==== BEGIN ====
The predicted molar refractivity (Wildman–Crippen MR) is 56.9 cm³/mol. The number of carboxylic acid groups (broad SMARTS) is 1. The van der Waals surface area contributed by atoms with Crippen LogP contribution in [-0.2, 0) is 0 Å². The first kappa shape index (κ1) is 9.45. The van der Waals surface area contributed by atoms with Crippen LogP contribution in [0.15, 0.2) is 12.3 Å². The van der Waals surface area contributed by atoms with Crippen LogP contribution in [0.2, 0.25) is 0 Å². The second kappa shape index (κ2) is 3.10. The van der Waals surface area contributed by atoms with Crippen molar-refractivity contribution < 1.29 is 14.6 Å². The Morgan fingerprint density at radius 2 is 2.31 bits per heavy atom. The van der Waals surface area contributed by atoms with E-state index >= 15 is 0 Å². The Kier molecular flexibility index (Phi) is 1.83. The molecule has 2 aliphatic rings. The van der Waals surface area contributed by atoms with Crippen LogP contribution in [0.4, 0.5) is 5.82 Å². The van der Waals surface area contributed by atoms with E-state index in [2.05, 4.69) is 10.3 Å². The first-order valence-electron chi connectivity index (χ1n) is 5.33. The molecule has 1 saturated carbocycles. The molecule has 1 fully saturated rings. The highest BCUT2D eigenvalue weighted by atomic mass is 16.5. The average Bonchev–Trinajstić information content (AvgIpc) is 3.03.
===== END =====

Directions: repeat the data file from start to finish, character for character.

The predicted molar refractivity (Wildman–Crippen MR) is 56.9 cm³/mol. The number of carboxylic acid groups (broad SMARTS) is 1. The van der Waals surface area contributed by atoms with Crippen LogP contribution in [-0.2, 0) is 0 Å². The first kappa shape index (κ1) is 9.45. The van der Waals surface area contributed by atoms with Crippen LogP contribution in [0.15, 0.2) is 12.3 Å². The van der Waals surface area contributed by atoms with Crippen LogP contribution in [0.2, 0.25) is 0 Å². The second kappa shape index (κ2) is 3.10. The van der Waals surface area contributed by atoms with Crippen molar-refractivity contribution < 1.29 is 14.6 Å². The Morgan fingerprint density at radius 2 is 2.31 bits per heavy atom. The van der Waals surface area contributed by atoms with E-state index >= 15 is 0 Å². The Kier molecular flexibility index (Phi) is 1.83. The molecule has 2 aliphatic rings. The van der Waals surface area contributed by atoms with Crippen LogP contribution in [0.4, 0.5) is 5.82 Å². The van der Waals surface area contributed by atoms with E-state index in [2.05, 4.69) is 10.3 Å². The first-order valence-electron chi connectivity index (χ1n) is 5.33. The molecule has 1 saturated carbocycles. The molecule has 1 fully saturated rings. The highest BCUT2D eigenvalue weighted by atomic mass is 16.5. The average Bonchev–Trinajstić information content (AvgIpc) is 3.03.